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 Portage Island Range Rear, NB    
Lighthouse accessible by car and a short, easy walk.Photogenic lighthouse or setting.
Description: For mariners, two barrier islands border the main entrance to Inner Miramichi Bay: Portage Island to the north and Fox Island to the south. Work on a square lighthouse commenced on the southern end of Portage Island in September of 1869 to mark this important passage, and the tower’s light was first exhibited on October 6th of that year.

A new lantern room and third-order Fresnel lens were installed at the nearby Point Escuminac Lighthouse in 1869, and its old lantern room, which was worn out and leaked badly, was used to construct a lantern room for Portage Island Lighthouse. Four lamps with silvered parabolic reflectors, twenty-one inches in diameter, were also taken from Point Escuminac and employed in the lantern room at Portage Island.

George Davidson was appointed the first keeper of Portage Island Lighthouse, but no dwelling was provided for him on the island. Rather, his only shelter was a small shed, which the Department of Marine conceded was “not sufficient” in cold weather. The original buildings on Portage Island cost $604.40, and an additional $300 was requested to build a small house for the keeper. As no title for the land had been procured prior to construction, John Harley, Inspector of Lights, Buoys and Beacons in New Brunswick, suggested that two acres of land and a right of landing be procured from the lessees of the island.

A dwelling for Keeper Davidson was completed in May of 1872, but in February of 1875, it was destroyed by fire. Keeper Davidson was dismissed in August of 1875 and replaced by Hugh Murray. While visiting the station later that year, the inspector noted, “the light here is not so well kept as formerly, as the present keeper does not understand keeping his lamps in proper order, but will likely improve in time.” The lighthouse was also not as clean as usual, but this was attributed to the fact that Joseph Carter, who was building the new keeper’s dwelling at a contract price of $1,000, had some of his workmen occupying part of the lighthouse as a “sleeping apartment.” The inspector requested a new lighter boat for the station along with a marine telescope and a stove for the keeper’s dwelling to replace the one destroyed during the fire.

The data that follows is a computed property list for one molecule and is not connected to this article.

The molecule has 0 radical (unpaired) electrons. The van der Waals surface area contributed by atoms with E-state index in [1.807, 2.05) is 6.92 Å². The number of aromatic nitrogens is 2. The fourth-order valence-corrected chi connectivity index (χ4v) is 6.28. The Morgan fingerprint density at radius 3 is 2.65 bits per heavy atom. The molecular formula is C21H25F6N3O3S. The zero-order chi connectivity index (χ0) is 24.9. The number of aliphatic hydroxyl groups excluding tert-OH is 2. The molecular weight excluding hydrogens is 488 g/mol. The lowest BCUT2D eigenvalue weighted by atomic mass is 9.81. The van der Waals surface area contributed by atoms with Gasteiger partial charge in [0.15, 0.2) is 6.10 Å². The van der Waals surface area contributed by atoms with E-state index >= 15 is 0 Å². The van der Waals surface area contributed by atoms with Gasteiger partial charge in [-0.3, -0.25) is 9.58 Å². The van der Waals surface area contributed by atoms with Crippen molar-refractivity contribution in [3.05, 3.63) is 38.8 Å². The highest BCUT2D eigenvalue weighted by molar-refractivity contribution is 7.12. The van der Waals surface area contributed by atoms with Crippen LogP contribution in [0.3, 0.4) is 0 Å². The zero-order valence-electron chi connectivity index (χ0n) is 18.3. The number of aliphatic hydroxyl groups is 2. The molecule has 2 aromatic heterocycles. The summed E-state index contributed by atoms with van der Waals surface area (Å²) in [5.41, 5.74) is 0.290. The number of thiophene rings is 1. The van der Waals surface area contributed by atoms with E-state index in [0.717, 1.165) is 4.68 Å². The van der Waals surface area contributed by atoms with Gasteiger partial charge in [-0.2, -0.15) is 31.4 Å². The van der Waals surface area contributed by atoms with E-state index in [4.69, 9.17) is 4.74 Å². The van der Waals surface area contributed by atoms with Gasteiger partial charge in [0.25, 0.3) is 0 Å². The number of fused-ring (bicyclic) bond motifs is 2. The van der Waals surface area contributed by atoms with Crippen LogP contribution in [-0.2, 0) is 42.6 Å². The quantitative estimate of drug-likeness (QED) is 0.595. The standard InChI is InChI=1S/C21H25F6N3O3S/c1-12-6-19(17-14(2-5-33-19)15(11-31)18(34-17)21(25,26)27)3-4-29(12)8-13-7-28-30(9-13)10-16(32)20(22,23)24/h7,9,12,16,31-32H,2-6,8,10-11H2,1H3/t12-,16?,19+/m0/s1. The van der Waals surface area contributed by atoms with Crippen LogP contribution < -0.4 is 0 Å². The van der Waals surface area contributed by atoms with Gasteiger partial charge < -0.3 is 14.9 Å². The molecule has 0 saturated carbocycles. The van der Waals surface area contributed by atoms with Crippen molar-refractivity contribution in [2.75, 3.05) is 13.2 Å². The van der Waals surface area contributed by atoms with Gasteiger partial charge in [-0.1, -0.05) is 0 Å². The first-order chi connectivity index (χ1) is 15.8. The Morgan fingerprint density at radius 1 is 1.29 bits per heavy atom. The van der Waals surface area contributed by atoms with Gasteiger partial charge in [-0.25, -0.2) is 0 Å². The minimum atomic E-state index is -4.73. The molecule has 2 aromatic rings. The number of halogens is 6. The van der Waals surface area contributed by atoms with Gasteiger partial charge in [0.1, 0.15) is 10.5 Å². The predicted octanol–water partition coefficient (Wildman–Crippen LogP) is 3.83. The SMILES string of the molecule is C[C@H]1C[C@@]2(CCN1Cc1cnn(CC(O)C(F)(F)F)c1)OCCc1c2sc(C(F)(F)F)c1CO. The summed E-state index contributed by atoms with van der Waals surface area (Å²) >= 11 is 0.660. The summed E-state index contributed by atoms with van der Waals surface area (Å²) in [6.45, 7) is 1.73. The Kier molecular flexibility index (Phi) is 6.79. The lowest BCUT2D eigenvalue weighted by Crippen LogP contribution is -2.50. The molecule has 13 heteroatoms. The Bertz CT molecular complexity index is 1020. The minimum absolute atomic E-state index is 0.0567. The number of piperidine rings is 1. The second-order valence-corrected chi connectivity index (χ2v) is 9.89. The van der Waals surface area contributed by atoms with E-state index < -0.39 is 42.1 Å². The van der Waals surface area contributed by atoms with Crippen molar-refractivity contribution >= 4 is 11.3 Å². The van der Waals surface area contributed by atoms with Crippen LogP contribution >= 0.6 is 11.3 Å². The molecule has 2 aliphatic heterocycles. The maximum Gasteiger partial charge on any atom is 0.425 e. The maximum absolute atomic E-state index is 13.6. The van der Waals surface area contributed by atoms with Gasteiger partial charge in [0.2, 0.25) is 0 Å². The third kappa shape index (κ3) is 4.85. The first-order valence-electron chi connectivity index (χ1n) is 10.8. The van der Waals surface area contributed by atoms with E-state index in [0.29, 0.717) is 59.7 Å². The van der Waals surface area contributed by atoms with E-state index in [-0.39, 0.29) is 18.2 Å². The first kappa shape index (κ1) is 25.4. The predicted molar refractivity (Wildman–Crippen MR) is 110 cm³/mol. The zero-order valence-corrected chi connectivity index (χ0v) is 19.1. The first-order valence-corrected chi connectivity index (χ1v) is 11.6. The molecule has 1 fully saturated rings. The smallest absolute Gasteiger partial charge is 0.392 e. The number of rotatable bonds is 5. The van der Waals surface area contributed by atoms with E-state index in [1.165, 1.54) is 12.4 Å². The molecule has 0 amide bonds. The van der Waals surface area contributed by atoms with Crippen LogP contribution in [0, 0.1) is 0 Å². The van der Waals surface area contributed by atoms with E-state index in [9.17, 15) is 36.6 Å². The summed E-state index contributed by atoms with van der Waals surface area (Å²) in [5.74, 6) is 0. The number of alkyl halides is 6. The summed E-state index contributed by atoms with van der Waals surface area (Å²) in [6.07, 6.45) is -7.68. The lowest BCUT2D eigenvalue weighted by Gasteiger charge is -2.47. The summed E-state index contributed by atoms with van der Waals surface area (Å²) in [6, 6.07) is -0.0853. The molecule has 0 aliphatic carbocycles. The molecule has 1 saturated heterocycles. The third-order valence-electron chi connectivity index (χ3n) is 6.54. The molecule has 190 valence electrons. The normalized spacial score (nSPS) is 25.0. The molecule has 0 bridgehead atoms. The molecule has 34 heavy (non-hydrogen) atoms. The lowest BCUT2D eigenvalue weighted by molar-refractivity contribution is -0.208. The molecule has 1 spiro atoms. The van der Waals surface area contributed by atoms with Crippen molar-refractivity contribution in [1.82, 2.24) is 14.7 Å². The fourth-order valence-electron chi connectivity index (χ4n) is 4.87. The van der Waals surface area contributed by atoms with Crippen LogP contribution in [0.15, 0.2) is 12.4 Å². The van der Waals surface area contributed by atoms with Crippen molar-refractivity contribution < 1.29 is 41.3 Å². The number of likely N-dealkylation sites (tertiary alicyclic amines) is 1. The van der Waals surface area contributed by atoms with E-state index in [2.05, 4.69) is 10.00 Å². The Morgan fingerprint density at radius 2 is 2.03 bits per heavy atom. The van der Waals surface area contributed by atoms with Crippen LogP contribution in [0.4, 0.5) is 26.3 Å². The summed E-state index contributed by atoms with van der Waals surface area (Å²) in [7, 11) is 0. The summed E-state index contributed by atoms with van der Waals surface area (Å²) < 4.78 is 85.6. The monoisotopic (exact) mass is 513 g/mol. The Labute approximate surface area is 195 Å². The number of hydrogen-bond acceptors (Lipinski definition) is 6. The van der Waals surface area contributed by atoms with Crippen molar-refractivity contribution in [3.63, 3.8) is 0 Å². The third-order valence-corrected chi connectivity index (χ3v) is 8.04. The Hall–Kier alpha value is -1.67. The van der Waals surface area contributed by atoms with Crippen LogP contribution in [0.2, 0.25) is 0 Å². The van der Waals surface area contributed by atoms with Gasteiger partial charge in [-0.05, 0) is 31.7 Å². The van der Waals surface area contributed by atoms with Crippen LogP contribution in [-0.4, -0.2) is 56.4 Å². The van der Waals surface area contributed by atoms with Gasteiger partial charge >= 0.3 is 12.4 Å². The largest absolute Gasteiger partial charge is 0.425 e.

During a visit in 1876, the inspector noted that the lighthouse and keeper’s dwelling were not receiving the necessary attention from the keeper. The tidiness of the station differed very much from similar stations, “owing no doubt,” the inspector concluded, “to the want of female assistance.” This issue was soon addressed as in the following year’s report it was noted that the keeper had “two female assistants, and everything looks neat and clean.”

In April of 1881, Duncan Robertson was appointed keeper of Portage Island Lighthouse in place of the retiring Keeper Murray. Just a few weeks later, Keeper Robertson passed away and was replaced by James Stymest. At this time, the keepers were earning $200 per year.